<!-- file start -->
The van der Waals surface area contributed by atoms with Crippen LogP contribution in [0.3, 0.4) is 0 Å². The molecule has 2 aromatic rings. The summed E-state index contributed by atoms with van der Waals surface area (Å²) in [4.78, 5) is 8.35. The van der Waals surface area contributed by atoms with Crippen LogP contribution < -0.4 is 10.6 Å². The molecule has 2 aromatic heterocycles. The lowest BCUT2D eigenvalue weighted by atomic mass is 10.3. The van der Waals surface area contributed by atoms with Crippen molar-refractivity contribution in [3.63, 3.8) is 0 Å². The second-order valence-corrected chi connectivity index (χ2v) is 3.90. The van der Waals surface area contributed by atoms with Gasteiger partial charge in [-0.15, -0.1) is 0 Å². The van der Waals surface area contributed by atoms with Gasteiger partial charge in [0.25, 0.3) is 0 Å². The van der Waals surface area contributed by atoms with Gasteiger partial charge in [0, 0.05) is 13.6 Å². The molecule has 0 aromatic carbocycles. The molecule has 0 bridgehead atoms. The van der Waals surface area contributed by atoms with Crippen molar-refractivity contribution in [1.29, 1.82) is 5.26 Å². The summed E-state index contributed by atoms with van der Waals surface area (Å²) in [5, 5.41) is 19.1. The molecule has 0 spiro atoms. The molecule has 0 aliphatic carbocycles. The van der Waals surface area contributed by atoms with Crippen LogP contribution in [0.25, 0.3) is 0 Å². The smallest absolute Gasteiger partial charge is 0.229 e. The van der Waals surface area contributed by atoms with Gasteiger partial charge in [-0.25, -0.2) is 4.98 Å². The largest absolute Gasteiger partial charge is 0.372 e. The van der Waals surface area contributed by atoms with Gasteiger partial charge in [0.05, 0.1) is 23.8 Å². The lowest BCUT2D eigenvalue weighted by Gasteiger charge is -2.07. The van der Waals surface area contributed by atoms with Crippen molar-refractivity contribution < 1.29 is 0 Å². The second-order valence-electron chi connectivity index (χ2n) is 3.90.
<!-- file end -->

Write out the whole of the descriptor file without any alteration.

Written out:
The van der Waals surface area contributed by atoms with Crippen LogP contribution in [0.3, 0.4) is 0 Å². The molecule has 2 aromatic rings. The summed E-state index contributed by atoms with van der Waals surface area (Å²) in [4.78, 5) is 8.35. The van der Waals surface area contributed by atoms with Crippen LogP contribution < -0.4 is 10.6 Å². The molecule has 2 aromatic heterocycles. The lowest BCUT2D eigenvalue weighted by atomic mass is 10.3. The van der Waals surface area contributed by atoms with Crippen molar-refractivity contribution in [3.63, 3.8) is 0 Å². The second-order valence-corrected chi connectivity index (χ2v) is 3.90. The van der Waals surface area contributed by atoms with Gasteiger partial charge in [-0.15, -0.1) is 0 Å². The van der Waals surface area contributed by atoms with Gasteiger partial charge in [0.25, 0.3) is 0 Å². The van der Waals surface area contributed by atoms with Gasteiger partial charge in [0, 0.05) is 13.6 Å². The molecule has 0 aromatic carbocycles. The molecule has 0 bridgehead atoms. The van der Waals surface area contributed by atoms with Crippen molar-refractivity contribution in [1.29, 1.82) is 5.26 Å². The summed E-state index contributed by atoms with van der Waals surface area (Å²) in [5, 5.41) is 19.1. The molecule has 0 spiro atoms. The molecule has 0 aliphatic carbocycles. The van der Waals surface area contributed by atoms with Crippen LogP contribution in [0.25, 0.3) is 0 Å². The smallest absolute Gasteiger partial charge is 0.229 e. The van der Waals surface area contributed by atoms with Gasteiger partial charge in [-0.25, -0.2) is 4.98 Å². The largest absolute Gasteiger partial charge is 0.372 e. The van der Waals surface area contributed by atoms with Gasteiger partial charge in [0.05, 0.1) is 23.8 Å². The lowest BCUT2D eigenvalue weighted by Gasteiger charge is -2.07. The van der Waals surface area contributed by atoms with Crippen molar-refractivity contribution < 1.29 is 0 Å². The second-order valence-electron chi connectivity index (χ2n) is 3.90.